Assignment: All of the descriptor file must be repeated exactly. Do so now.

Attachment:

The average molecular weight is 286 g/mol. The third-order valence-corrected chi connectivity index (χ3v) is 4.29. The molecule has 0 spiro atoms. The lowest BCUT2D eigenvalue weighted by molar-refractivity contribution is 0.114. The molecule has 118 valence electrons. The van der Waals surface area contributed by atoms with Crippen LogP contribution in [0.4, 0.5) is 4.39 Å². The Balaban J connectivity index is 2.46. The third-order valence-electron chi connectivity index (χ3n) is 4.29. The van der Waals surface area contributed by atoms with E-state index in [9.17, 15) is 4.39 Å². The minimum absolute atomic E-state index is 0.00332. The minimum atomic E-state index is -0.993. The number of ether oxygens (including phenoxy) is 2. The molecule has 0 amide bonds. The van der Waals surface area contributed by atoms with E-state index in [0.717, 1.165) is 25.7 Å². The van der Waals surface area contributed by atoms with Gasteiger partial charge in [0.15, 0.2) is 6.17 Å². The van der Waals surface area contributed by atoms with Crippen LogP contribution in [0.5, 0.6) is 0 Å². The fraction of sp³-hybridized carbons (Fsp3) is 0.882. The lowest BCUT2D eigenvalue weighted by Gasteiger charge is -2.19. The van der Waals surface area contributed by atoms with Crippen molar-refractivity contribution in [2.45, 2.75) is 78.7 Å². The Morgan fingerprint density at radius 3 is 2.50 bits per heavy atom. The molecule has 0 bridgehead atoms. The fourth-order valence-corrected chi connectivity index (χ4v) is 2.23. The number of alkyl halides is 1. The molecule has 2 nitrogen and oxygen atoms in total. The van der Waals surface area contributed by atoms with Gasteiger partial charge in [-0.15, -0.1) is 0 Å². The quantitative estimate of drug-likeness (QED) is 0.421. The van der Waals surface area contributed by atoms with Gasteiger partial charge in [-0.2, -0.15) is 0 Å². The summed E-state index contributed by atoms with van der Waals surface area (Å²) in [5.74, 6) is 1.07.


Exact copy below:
The average molecular weight is 286 g/mol. The third-order valence-corrected chi connectivity index (χ3v) is 4.29. The molecule has 0 spiro atoms. The lowest BCUT2D eigenvalue weighted by molar-refractivity contribution is 0.114. The molecule has 118 valence electrons. The van der Waals surface area contributed by atoms with Crippen LogP contribution in [0.4, 0.5) is 4.39 Å². The Balaban J connectivity index is 2.46. The third-order valence-electron chi connectivity index (χ3n) is 4.29. The van der Waals surface area contributed by atoms with E-state index in [9.17, 15) is 4.39 Å². The minimum absolute atomic E-state index is 0.00332. The minimum atomic E-state index is -0.993. The number of ether oxygens (including phenoxy) is 2. The molecule has 0 amide bonds. The van der Waals surface area contributed by atoms with E-state index in [0.717, 1.165) is 25.7 Å². The van der Waals surface area contributed by atoms with Gasteiger partial charge in [0.15, 0.2) is 6.17 Å². The van der Waals surface area contributed by atoms with Crippen LogP contribution in [0.5, 0.6) is 0 Å². The fraction of sp³-hybridized carbons (Fsp3) is 0.882. The lowest BCUT2D eigenvalue weighted by Gasteiger charge is -2.19. The van der Waals surface area contributed by atoms with Crippen molar-refractivity contribution in [2.45, 2.75) is 78.7 Å². The Morgan fingerprint density at radius 3 is 2.50 bits per heavy atom. The molecule has 0 bridgehead atoms. The fourth-order valence-corrected chi connectivity index (χ4v) is 2.23. The number of alkyl halides is 1. The molecule has 2 nitrogen and oxygen atoms in total. The van der Waals surface area contributed by atoms with Gasteiger partial charge in [-0.15, -0.1) is 0 Å². The quantitative estimate of drug-likeness (QED) is 0.421. The van der Waals surface area contributed by atoms with Gasteiger partial charge in [-0.2, -0.15) is 0 Å². The summed E-state index contributed by atoms with van der Waals surface area (Å²) in [5.74, 6) is 1.07.